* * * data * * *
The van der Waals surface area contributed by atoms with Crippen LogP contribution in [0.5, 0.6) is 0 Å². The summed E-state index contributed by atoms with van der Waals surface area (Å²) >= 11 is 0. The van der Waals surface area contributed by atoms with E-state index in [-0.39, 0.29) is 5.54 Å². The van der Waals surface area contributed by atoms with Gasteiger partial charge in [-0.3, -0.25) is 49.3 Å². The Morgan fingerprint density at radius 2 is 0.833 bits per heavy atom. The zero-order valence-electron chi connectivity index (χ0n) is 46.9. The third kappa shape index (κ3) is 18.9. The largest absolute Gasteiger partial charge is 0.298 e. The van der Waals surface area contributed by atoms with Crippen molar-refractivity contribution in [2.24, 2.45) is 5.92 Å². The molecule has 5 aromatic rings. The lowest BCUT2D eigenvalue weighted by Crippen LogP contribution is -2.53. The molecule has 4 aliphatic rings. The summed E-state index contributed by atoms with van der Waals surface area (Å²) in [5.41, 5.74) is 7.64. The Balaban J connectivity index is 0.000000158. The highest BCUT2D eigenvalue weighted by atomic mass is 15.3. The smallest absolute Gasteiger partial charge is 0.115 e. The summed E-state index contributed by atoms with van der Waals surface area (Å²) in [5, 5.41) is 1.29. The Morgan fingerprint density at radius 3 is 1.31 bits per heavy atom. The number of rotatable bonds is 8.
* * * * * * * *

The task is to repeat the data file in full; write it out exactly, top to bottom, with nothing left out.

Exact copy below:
The van der Waals surface area contributed by atoms with Crippen LogP contribution in [0.5, 0.6) is 0 Å². The summed E-state index contributed by atoms with van der Waals surface area (Å²) >= 11 is 0. The van der Waals surface area contributed by atoms with E-state index in [-0.39, 0.29) is 5.54 Å². The van der Waals surface area contributed by atoms with Gasteiger partial charge in [-0.3, -0.25) is 49.3 Å². The Morgan fingerprint density at radius 2 is 0.833 bits per heavy atom. The zero-order valence-electron chi connectivity index (χ0n) is 46.9. The third kappa shape index (κ3) is 18.9. The largest absolute Gasteiger partial charge is 0.298 e. The van der Waals surface area contributed by atoms with Crippen molar-refractivity contribution in [2.24, 2.45) is 5.92 Å². The molecule has 5 aromatic rings. The lowest BCUT2D eigenvalue weighted by Crippen LogP contribution is -2.53. The molecule has 4 aliphatic rings. The summed E-state index contributed by atoms with van der Waals surface area (Å²) in [5.41, 5.74) is 7.64. The Balaban J connectivity index is 0.000000158. The highest BCUT2D eigenvalue weighted by atomic mass is 15.3. The smallest absolute Gasteiger partial charge is 0.115 e. The summed E-state index contributed by atoms with van der Waals surface area (Å²) in [5, 5.41) is 1.29. The Morgan fingerprint density at radius 3 is 1.31 bits per heavy atom. The number of rotatable bonds is 8.